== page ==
Tampa Baseball Museum Celebrates Ybor’s Diverse History
In 1920, during the height of ‘Jim Crow’ and racial segregation, a group of talented young athletes walked out onto Plant Field near the University of Tampa. Known as the Tampa Giants, these athletes became the pride of the black and multi-ethnic community in Tampa Bay. This year for Black History Month, the Tampa Baseball Museum at the Al Lopez House shined a spotlight on the exciting history of the Tampa Giants and the Negro National Leagues.
Black baseball players played on major league teams for much of the late 1800s. At the turn of the century, as racial tensions began to heighten and southern states began to implement segregation laws, black players were pushed off of their teams. Passionate about baseball, these players formed their own teams, ‘barnstorming’ around the country to play anyone who would challenge. Seeing a rise in the demand for more official games, the Negro National League was founded in the Midwest. Not to be outdone, rival leagues in the South and Northeast were formed. Together, these leagues brought the thrill of baseball to minority communities in the U.S., Canada and Latin America.
The Tampa Giants commonly faced off against their Florida rival the Plant City Favorites and All-Colored Cubans that formed the three dominant teams in the Florida Negro League. Not only did these teams become major cultural symbols, their local activities also created huge economic opportunities for multi-ethnic communities including Ybor City. Our Tampa Giants were not just extraordinary because they were from Tampa, they were also incredibly talented. In 1947 the Giants brought home the Florida State Negro League Championship, adding to the long history of #ChampaBay.
Throughout February, the Tampa Baseball Museum told the story of the Negro Baseball League and its long heritage in Tampa Bay. Spotlighting famous players like Bernardo Fernandez, the museum shared how these players became local celebrities and fostered deep senses of pride within the community. Players like Fernandez, the son of a Cuban cigar maker in Ybor City, would later join semi-pro and pro teams after the end of the Jim Crow era. Fernandez played for teams across the country including the Pepsi-Cola Giants, the Jacksonville Red Caps, the Atlanta Black Crackers and the Cleveland Bears. In 1940, he was recruited to join the Philadelphia Stars.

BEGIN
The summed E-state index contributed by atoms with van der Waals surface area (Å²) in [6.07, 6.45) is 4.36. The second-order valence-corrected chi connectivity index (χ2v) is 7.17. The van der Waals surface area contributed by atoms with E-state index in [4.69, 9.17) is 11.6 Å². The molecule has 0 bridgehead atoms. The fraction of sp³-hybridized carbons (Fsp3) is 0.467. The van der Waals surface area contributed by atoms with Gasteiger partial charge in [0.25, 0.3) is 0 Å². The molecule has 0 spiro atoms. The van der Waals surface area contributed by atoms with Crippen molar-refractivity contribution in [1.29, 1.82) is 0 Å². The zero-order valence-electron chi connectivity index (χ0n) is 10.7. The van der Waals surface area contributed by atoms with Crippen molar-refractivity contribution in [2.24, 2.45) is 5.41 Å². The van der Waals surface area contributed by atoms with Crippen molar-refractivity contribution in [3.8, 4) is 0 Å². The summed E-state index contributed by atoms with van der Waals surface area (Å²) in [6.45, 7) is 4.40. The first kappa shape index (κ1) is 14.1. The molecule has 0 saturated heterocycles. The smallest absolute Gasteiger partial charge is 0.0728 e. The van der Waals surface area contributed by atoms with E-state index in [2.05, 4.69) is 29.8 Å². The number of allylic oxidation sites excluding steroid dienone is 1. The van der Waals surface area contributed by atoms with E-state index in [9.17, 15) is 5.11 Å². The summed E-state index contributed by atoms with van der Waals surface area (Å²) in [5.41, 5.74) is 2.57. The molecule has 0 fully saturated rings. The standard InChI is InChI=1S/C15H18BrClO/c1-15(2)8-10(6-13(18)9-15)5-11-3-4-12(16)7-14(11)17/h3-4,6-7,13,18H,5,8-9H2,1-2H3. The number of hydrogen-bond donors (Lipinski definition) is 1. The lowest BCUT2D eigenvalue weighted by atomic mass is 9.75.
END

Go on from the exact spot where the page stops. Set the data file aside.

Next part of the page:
The Negro National League was a major source of black pride in the heart of the Jim Crow era, maintained a high level of professional skill, and became centerpieces for economic development in many black communities. Three local teams dominated the Florida Negro League, the Tampa Giants, Plant City Favorites, and the All-Colored Cubans. The Tampa Giants became a focal point for the multi-racial Tampa Community, with the home games being played at Plant Field near the University of Tampa. In 1947, the Tampa Giants won the Florida State Negro League Championship season.
The Tampa Baseball Museum at the Al Lopez House is located at 2003 N. 19th St. in Ybor City in the rehabilitated childhood home of Al Lopez, Tampa’s first Major League player, and Hall of Fame inductee. When the Museum opens this summer, exhibits will weave a tapestry of Tampa’s iconic baseball history that spans more than 130 years. It begins with the first team in Ybor City established by the Cubans in 1887, includes an exhibit on the Florida Negro League, and continues through our most recent local history. The museum is designed to be a community destination and gathering place, and a space for education, inspiration, and the celebration of American’s favorite pastime. Tampa Baseball Museum is owned by the Ybor City Museum Society, a 501(c)(3) nonprofit organization that also supports the nearby Ybor City Museum State Park.